We like to say, "When you can be more responsible, then you can have more freedom." In the real world, they become more responsible through the process of choosing. It is when we make choices, and live with the consequences of those choices, that we grow. Sometimes we end up with egg on our faces as parents, and have to bring in the fences a little, sometimes our children clearly tell us the fencing has become too small and they need more room to grow. We need to listen for this.

Tim and I are ever guarding our children's safety and their freedom. Shepherding takes a lot of energy, but it also invites the side benefit of another extremely important intangible, as necessary to life as freedom, and that's relationship. Ultimately, it is through our relationship with our children, that the relationship we have in Christ is passed on. One of the greatest benefits of homeschooling is this mind/heart/spirit we have with them, so that we know what they are learning and what they love, and on the way, the light of Christ's loving work in us sparks a yearning to follow Christ in them.

But sometimes a committee shows up in my head - they say stuff like:

"You should give your children more freedom in their education. It isn't right to coerce them into learning; after all, what do you really know about their interests and abilities? You could be assigning a project way over their head and far removed from their interests. Let them seek learning for its own sake."

Then the other side says, "Are you crazy? They need more discipline and rules and worksheets. If you let them seek learning for its own sake they'll spend all day running around the house, hitting each other, in between playing mindless computer games. They'll be rude, ignorant, and ashamed of themselves." More framework!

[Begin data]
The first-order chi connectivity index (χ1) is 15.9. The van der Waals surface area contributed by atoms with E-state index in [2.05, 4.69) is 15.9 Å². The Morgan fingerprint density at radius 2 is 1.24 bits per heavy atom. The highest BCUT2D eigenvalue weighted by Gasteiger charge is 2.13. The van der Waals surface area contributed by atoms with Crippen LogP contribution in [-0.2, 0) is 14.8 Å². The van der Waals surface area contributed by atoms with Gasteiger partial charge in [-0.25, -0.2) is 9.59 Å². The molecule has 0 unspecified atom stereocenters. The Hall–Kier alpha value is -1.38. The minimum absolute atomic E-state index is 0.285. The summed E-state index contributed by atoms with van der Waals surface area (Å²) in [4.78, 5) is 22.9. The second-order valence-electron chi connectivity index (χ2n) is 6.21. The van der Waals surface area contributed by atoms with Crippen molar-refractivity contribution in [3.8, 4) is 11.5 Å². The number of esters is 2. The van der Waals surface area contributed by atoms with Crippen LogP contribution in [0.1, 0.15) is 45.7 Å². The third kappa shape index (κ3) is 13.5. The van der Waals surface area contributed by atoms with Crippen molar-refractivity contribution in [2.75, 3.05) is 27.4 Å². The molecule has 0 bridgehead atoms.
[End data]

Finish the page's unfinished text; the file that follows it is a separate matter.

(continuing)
The tug between discipline and freedom would disable me from making decisions about schooling. Both sides have valid arguments. But if I see discipline not so much as an action but as a plan, then freedom for my child lies within it.

Maria Montessori said, "Discipline must come through liberty. . . We do not consider an individual disciplined only when he has been rendered as artificially silent as a mute. . . He is an individual annihilated, not disciplined."

My homeschooling needs a fence to keep us in good places. The first side of my fence is my prepared room and overall skills list for each child. The list lets me know where my children should be heading, and what to set up in my schoolroom so they might have opportunity to pursue it. Keeping myself accountable this way helps me stay alert to what areas need more work and what areas have become old for each child.

The second side of the fence is the syllabus I write for each subject my child will work on for the year. I have an overall plan for the year written out, but I fill in the syllabi monthly. This allows me to stay close to my child's interests and abilities. I feel Peter, our fifth grader, will get lots more learning out of all the terrific books we have filled our school room with over the years, and he loves to read. So I emphasize reading, but he may research a topic. I want to build his research and writing skills but I like to key these to what I see he is excited about. For Timmy, our third grader, the books he can read are fairly simple, but he can gain a lot through projects that encourage his attention to the subject. His research must be very simple: a short list of questions I make for him, which he answers then rewrites into a paragraph format. Often, I will create a shelf of job choices and leave out a stack of library books, further increasing their chance to choose what interests them. Sometimes I simply write "your choice" under a heading and they fill in what is completed.